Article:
It’s funny how we buy all of this technology to make it easier for us to do our jobs and generate revenue, but that hardly seems to be the case once we’ve made a purchase and implemented that technology. It’s no surprise that 67% of marketers replaced a MarTech application in the past 18 months according to the 2021 MarTech Replacement Survey done by MarTech and Third Door Media. And it’s easier to buy technology than ever before. Buying processes for marketing and sales technology are becoming more and more user-driven rather than sales-led. This has led to smooth, near-frictionless purchasing experiences. But, removing all of that friction isn’t necessarily a good thing. It’s okay, I’ll give you a minute to pick your jaw up off the floor after reading that blasphemy. That’s right, there is such a thing as “good friction.” If we want to buy technology and be able to implement it successfully, we need to create a little “good friction” by asking and answering some questions.
1. What are we hiring this for?
You don’t buy technology. You hire it. It has a “job” to do. There are actual, real-life things that should happen as a result of the technology you “hire,” just like when you make a hire for a position at your company. This question is the single most important acid-test for whether you should buy/hire a piece of technology. If you don’t have a job, or jobs, for it to do, that means you don’t need the tech you’re considering. If you’re creating a “job” for a piece of technology, just to accommodate it, you’re simply adding unnecessary complexity and friction to your processes and tech stack.
2. How are we doing this now? How have we been addressing this need?
When you have a “job” to hire new technology for, it’s clear that there are underlying business needs it should help you address. Usually, it takes an acute pain point to make a need clear. Chances are you’ve been experiencing a need for a while if you’re considering buying technology and you’re able to figure out the “job” it’ll perform. People, in general, are really bad at ignoring pain points and needs, so you’ve likely taken some measures to address the pain and the need already. That, right there, is what we call “existing process” and it’s what has to drive which technology you buy. When your need is fresh, the process to address it still must come first. Have an idea of what you need to do to address your need without technology. Remember that it’s the process that addresses your needs, and the technology should enable that process.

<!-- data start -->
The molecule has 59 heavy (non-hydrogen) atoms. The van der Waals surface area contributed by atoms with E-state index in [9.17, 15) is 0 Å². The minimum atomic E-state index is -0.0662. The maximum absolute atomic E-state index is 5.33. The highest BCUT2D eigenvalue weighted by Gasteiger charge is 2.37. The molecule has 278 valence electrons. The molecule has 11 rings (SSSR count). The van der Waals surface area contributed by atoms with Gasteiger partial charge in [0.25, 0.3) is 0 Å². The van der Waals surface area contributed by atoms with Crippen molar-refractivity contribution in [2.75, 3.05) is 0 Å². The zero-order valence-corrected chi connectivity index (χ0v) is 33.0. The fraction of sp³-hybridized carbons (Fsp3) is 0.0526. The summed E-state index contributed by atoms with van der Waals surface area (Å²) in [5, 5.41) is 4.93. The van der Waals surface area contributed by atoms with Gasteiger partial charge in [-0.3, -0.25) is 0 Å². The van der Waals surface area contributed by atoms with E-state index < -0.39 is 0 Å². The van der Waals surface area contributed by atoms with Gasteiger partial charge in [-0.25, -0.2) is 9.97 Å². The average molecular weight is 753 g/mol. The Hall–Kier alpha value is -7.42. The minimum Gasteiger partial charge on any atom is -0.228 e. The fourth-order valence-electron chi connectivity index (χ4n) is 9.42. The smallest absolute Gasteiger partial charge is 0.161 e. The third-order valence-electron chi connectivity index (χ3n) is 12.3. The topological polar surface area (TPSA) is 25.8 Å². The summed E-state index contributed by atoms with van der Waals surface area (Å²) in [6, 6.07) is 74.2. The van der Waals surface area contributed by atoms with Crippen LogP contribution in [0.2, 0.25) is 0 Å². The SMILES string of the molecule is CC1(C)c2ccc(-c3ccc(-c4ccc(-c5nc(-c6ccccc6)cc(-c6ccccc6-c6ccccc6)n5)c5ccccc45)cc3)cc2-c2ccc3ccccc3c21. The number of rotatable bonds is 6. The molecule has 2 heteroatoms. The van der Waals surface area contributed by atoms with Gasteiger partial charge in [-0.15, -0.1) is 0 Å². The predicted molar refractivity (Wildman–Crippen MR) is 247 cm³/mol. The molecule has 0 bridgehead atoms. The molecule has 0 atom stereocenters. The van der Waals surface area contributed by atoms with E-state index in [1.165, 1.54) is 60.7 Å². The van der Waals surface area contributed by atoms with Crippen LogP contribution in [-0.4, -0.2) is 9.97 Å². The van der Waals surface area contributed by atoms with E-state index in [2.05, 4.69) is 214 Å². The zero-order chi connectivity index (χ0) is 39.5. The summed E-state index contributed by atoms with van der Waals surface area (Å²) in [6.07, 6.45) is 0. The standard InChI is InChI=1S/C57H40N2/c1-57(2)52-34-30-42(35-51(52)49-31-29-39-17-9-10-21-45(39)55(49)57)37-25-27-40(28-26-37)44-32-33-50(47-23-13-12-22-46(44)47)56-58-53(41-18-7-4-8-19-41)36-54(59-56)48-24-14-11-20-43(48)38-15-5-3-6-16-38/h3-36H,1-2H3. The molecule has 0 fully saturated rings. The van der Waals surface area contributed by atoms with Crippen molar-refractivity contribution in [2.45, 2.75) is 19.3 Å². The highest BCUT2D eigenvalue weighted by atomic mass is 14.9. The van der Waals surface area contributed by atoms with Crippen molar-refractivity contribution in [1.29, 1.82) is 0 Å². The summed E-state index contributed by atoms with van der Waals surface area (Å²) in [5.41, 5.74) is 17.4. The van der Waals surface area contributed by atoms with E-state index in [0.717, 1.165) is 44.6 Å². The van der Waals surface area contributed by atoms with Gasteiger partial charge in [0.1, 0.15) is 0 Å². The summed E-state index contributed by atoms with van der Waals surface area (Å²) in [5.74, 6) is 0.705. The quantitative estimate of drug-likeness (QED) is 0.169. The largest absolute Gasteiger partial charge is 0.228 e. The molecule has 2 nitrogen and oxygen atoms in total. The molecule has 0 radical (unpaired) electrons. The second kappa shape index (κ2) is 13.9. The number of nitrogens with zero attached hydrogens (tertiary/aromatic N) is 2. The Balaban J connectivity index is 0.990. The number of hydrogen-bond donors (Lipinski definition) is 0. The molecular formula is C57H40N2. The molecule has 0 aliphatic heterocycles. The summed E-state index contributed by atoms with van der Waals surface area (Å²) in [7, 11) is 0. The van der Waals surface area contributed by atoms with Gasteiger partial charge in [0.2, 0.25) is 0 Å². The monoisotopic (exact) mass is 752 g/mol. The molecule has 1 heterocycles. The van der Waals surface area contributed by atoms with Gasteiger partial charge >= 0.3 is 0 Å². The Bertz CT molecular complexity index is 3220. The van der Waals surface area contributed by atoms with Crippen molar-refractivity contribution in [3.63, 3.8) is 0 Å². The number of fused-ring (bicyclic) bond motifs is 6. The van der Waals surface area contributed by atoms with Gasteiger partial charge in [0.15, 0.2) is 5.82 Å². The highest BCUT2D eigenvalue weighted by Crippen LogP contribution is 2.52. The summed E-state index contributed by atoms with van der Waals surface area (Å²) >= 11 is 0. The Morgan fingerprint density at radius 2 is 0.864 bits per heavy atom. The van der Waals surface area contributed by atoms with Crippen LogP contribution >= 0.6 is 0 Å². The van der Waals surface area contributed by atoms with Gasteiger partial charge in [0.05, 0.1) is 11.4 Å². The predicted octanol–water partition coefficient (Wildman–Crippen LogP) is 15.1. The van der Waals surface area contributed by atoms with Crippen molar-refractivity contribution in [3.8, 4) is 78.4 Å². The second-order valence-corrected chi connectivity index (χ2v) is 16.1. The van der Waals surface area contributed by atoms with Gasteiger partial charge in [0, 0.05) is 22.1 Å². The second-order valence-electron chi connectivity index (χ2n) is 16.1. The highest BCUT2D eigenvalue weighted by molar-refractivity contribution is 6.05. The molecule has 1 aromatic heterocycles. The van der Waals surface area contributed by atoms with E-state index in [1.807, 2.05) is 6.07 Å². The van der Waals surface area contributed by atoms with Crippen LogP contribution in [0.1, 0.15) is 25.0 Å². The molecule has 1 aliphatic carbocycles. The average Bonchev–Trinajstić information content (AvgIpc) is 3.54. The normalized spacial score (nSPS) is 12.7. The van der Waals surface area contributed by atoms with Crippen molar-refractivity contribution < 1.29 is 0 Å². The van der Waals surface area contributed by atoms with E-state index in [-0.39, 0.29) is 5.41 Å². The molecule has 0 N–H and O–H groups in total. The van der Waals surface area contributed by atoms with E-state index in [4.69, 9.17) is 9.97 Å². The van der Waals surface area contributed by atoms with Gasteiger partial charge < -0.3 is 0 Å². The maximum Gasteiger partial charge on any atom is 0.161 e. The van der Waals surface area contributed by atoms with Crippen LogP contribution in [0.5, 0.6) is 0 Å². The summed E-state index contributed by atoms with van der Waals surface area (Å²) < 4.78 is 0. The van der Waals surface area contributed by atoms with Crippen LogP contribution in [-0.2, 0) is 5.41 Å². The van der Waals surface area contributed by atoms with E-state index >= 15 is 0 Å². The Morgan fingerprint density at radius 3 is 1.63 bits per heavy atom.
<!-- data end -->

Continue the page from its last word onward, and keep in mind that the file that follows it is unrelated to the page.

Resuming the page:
3. What aspects of our business does this affect?
You wouldn’t need the tech if the status quo was sufficient. You’re probably buying the tech because of its potential to improve your business. You can’t achieve that potential without change occurring. Buying and implementing technology is a change initiative requiring change management, pure and simple. Just like any change initiative, you need to predict the areas and aspects of your business that are affected by the change. If you can anticipate where the change “monster” will rear its ugly head, you can take measures to mitigate the disruption it causes. By thinking about the things the new tech touches ahead of time, you can hypothesize its impact. And, if you know what behaviors, processes, and activities might be affected, you can understand what the new tech might enable, support, or even discourage. You’re able to actually measure the impact of the technology you’re considering by establishing these baseline expectations.
4. Who will be using this and what will they actually be doing with it? How is that different from the current state?